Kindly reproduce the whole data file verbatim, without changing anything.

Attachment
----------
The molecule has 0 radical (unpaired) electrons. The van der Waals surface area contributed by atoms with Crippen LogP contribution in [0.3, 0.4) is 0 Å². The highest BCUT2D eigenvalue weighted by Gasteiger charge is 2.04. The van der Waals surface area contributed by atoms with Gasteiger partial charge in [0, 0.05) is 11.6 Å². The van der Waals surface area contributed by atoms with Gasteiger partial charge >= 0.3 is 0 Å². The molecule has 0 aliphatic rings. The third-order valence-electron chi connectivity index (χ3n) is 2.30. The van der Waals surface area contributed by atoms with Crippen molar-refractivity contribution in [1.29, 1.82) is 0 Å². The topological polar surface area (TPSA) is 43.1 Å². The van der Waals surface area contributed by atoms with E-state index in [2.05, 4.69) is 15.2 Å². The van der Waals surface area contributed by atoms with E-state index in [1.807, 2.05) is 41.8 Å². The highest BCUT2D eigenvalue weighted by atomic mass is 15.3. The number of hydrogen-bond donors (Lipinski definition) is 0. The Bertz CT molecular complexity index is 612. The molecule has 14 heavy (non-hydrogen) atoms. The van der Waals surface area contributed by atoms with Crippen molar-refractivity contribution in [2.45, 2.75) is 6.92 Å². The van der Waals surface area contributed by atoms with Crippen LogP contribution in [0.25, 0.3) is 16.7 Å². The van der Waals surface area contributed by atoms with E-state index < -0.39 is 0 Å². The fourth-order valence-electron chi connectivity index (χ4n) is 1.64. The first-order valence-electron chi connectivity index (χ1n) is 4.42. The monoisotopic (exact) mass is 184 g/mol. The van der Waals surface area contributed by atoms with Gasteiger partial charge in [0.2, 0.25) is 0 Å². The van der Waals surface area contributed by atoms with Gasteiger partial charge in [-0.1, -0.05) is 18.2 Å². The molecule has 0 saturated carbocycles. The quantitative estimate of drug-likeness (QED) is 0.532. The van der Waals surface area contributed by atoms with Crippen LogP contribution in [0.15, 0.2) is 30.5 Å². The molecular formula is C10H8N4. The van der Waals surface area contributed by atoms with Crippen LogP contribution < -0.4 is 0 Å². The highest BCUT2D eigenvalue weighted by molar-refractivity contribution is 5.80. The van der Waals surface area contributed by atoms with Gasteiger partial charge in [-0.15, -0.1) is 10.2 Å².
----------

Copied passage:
The molecule has 0 radical (unpaired) electrons. The van der Waals surface area contributed by atoms with Crippen LogP contribution in [0.3, 0.4) is 0 Å². The highest BCUT2D eigenvalue weighted by Gasteiger charge is 2.04. The van der Waals surface area contributed by atoms with Gasteiger partial charge in [0, 0.05) is 11.6 Å². The van der Waals surface area contributed by atoms with Gasteiger partial charge >= 0.3 is 0 Å². The molecule has 0 aliphatic rings. The third-order valence-electron chi connectivity index (χ3n) is 2.30. The van der Waals surface area contributed by atoms with Crippen molar-refractivity contribution in [1.29, 1.82) is 0 Å². The topological polar surface area (TPSA) is 43.1 Å². The van der Waals surface area contributed by atoms with E-state index in [2.05, 4.69) is 15.2 Å². The van der Waals surface area contributed by atoms with E-state index in [1.807, 2.05) is 41.8 Å². The highest BCUT2D eigenvalue weighted by atomic mass is 15.3. The number of hydrogen-bond donors (Lipinski definition) is 0. The Bertz CT molecular complexity index is 612. The molecule has 14 heavy (non-hydrogen) atoms. The van der Waals surface area contributed by atoms with Crippen molar-refractivity contribution in [2.45, 2.75) is 6.92 Å². The van der Waals surface area contributed by atoms with Crippen LogP contribution in [0.25, 0.3) is 16.7 Å². The van der Waals surface area contributed by atoms with E-state index < -0.39 is 0 Å². The fourth-order valence-electron chi connectivity index (χ4n) is 1.64. The first-order valence-electron chi connectivity index (χ1n) is 4.42. The monoisotopic (exact) mass is 184 g/mol. The van der Waals surface area contributed by atoms with Gasteiger partial charge in [0.2, 0.25) is 0 Å². The van der Waals surface area contributed by atoms with Gasteiger partial charge in [-0.1, -0.05) is 18.2 Å². The molecule has 0 saturated carbocycles. The quantitative estimate of drug-likeness (QED) is 0.532. The van der Waals surface area contributed by atoms with Crippen LogP contribution in [0.15, 0.2) is 30.5 Å². The molecular formula is C10H8N4. The van der Waals surface area contributed by atoms with Crippen LogP contribution < -0.4 is 0 Å². The highest BCUT2D eigenvalue weighted by molar-refractivity contribution is 5.80. The van der Waals surface area contributed by atoms with Gasteiger partial charge in [-0.15, -0.1) is 10.2 Å².